Description: This study described the mentoring relationship between doctoral nursing students and their committee chairs. Twenty-two public university doctoral programs responded to a request for names and addresses of their doctoral candidates. The Major Professor Mentoring Scale was used to measure the mentoring relationship. The survey also included demographic and open-ended questions regarding the student-committee chair relationship. Surveys were mailed to 269 doctoral students with an 86% return rate. A principal components analysis was performed to identify the structure underpinning the relationship. The typical doctoral student in this sample was found to be a 44 year old Caucasian female, married with children, working full or part time while pursuing a PhD degree. Students traveled an average of 85 miles each way to campus and nearly half had selected their program based on its location. The typical committee chair was a Caucasian, tenured, associate or full professor between 46 and 69 years of age. The majority of chairs were married and had funded research projects. The students in the study reported knowing their chairs for an average of five years. The study revealed that mentoring is occurring in the majority of relationships between doctoral nursing students and their committee chairs. Students identified ...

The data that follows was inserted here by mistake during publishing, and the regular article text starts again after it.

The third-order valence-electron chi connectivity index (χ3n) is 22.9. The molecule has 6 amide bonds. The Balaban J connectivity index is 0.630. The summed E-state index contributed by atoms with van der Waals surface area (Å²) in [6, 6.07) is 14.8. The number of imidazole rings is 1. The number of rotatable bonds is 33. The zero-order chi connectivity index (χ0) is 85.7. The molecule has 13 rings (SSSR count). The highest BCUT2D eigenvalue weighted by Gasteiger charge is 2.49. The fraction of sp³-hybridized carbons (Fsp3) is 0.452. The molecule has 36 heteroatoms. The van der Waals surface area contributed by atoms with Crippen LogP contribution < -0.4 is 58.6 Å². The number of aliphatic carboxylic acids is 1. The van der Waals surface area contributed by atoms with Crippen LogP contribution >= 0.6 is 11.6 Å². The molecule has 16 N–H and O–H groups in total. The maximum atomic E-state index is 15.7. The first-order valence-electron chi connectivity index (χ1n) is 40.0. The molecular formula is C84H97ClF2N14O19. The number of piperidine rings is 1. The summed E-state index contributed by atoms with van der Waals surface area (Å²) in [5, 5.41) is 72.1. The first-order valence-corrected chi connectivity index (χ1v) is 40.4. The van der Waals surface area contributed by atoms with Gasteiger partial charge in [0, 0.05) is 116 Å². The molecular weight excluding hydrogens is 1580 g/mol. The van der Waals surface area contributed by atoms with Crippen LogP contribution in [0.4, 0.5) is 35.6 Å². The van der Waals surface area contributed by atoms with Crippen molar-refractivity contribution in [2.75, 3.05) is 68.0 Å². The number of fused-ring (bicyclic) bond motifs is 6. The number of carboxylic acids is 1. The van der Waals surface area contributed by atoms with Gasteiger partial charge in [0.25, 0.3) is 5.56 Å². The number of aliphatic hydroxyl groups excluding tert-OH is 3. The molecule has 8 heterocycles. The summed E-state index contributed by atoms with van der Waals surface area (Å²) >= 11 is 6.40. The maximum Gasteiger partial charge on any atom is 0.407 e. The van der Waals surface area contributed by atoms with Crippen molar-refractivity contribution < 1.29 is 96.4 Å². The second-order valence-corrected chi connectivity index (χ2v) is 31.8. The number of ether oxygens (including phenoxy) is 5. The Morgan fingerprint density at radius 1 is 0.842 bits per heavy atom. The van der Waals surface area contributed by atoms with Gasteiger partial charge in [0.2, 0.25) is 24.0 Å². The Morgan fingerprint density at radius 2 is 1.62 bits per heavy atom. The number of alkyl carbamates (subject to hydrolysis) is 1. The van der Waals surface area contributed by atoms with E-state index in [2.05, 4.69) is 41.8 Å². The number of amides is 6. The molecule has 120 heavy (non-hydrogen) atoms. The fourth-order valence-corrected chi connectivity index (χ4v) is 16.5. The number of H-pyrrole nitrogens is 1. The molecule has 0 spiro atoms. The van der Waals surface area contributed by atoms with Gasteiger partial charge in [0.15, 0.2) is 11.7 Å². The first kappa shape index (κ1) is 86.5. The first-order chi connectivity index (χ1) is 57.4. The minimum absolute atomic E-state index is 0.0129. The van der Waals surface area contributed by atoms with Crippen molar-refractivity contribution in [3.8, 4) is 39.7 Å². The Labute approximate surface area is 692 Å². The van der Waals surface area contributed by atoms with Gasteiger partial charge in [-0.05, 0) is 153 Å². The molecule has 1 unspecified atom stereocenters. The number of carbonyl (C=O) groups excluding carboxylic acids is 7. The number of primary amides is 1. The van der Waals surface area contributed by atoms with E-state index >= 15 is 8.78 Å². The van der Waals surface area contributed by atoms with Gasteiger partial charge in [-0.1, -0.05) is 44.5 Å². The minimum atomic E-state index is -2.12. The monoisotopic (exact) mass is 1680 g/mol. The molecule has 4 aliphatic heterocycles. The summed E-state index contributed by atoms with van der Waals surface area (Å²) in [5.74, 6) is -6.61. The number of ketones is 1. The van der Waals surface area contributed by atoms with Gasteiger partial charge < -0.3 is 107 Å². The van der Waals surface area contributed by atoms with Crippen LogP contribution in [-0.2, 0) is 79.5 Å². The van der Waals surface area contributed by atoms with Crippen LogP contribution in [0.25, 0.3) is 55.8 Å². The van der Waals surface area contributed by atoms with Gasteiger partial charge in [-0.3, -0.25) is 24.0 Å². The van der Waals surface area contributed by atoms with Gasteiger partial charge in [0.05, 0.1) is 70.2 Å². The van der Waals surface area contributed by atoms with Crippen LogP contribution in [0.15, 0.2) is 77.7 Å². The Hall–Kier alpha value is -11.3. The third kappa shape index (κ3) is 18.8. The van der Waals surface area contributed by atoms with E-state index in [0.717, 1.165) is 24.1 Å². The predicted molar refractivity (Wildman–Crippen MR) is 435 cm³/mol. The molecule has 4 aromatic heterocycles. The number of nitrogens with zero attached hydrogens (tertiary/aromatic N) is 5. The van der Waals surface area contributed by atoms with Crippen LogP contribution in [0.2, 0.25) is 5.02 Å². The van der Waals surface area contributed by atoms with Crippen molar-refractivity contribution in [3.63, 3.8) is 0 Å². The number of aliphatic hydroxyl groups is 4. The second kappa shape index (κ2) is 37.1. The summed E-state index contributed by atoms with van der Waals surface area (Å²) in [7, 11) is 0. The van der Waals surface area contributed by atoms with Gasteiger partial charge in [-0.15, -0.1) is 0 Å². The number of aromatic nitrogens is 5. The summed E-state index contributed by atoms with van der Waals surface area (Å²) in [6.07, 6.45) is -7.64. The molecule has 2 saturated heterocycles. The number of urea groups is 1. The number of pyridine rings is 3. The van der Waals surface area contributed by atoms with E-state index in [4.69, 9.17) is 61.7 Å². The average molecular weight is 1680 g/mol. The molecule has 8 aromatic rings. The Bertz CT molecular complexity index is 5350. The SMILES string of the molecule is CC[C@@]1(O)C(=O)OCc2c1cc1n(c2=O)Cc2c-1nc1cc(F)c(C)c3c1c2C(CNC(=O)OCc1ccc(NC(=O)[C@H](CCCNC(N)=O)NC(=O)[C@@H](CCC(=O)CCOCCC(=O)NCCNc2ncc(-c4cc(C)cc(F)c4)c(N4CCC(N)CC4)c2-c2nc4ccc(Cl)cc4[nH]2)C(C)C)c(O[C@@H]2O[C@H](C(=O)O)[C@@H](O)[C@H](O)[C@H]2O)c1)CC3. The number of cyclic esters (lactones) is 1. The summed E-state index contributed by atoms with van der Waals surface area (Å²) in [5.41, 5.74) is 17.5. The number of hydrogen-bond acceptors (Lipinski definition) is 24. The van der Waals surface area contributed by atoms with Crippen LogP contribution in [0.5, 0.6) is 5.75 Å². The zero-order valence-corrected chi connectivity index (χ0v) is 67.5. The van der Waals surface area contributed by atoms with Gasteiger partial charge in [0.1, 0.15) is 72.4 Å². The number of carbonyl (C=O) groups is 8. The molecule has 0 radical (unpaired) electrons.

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Secondary traumatic stress disorder in the therapists from the Oklahoma City bombing

Secondary traumatic stress disorder in the therapists from the Oklahoma City bombing

Access: Use of this item is restricted to the UNT Community.
Date: May 1999
Creator: Landry, Lisa Pinkenburg